tinyBuild doesn’t spy on employees with AI, says CEO who suggested doing so to identify ‘time vampires’

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Speaking at this week’s Develop:Brighton conference, tinyBuild CEO Alex Nichiporchik gave examples of how large language models like ChatGPT could be used by game studios to identify “potentially problematic players on the team.” Suggestions included feeding employees’ text conversations and video call transcripts into a system to detect certain words that could indicate burnout and “time vampires”.

After receiving online criticism, Niciporchik tweeted to say that parts of his presentation were taken out of context and that the examples were “hypothetical”.

Well, I’m not going to embed a tinyBuild trailer, I am. Watch on YouTube

“We don’t use AI tools for HR, this part of the presentation was hypothetical,” Nichiporchik said. in the final tweet of a thread.

During the presentation, Nichiporchik described a process he called “I, Me Analysis”, as reported by Whynow Gaming. The process involves feeding Slack transcripts and automated video call transcripts into ChatGPT to count the number of times an employee uses the words “I” and “me”.

“There’s a direct correlation between the number of times someone uses ‘I’ or ‘me’ in a meeting, versus the amount of words they use overall, the person’s likelihood of burning out,” Nichiporchik reportedly said. “I should really protect this, because as far as I know, nobody invented this.”

He also explained how a similar process could be used to identify “time vampires” – employees who talk too much in meetings. “Once that person is no longer with the company or the team, the meeting takes 20 minutes and we do five times that.”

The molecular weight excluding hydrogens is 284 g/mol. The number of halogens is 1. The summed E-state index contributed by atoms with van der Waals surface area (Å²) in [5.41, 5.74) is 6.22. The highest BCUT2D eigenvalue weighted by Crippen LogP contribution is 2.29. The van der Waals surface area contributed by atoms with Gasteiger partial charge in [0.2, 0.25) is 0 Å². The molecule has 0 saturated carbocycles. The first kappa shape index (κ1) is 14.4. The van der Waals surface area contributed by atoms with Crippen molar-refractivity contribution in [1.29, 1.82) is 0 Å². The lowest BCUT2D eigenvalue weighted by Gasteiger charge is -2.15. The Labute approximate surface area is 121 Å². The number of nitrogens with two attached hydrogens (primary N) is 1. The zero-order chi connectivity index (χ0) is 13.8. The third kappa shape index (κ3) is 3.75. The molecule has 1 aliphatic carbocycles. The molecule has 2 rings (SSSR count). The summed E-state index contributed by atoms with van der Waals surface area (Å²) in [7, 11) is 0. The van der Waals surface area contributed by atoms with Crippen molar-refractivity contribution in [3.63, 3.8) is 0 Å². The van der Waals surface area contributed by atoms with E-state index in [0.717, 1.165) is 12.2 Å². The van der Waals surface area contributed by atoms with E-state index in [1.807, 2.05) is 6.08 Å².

With these systems, Nichiporchik suggested that a company might be able to “identify someone who is on the verge of burnout, who might be the reason that co-workers who work with that person are burning out, and you might be able to identify and fix it early on.”

Whynow Gaming also reports that Nichiporchik said he ran these processes retroactively on former tinyBuild employees, but are now starting to actively use them. “We had our first case last week, where a head of studio was not well placed, no one told us. If we had waited a month, we probably wouldn’t have had a studio. So I’m very happy that it worked out,” he reportedly said.

This would seem to contradict Nichiporchik’s insistence now that tinyBuild “doesn’t use AI tools for HR” or that the presentation was purely “hypothetical”, which he further stated on the tinyBuild blog.

As many have already pointed out, the use of large language models for employee monitoring under the guise of detecting burnout is deeply dystopian. “Black Mirror-y”, to use Nichiporchik’s own description. The same goes for describing employees as “time vampires”, or suggesting that a ChatGPT process could lead someone to “no longer be part of the company”. (Also, as someone else has surely pointed out, you don’t need a big language model to count the number of instances of a word in text. You can just hit ctrl+F in a decent text editor.)

I use “I” and “me” a lot in work meetings, but that’s only because I fight burnout by singing the Because I’m Me hook at the start of every Teams call. Allow me to make a presentation at the next Develop.


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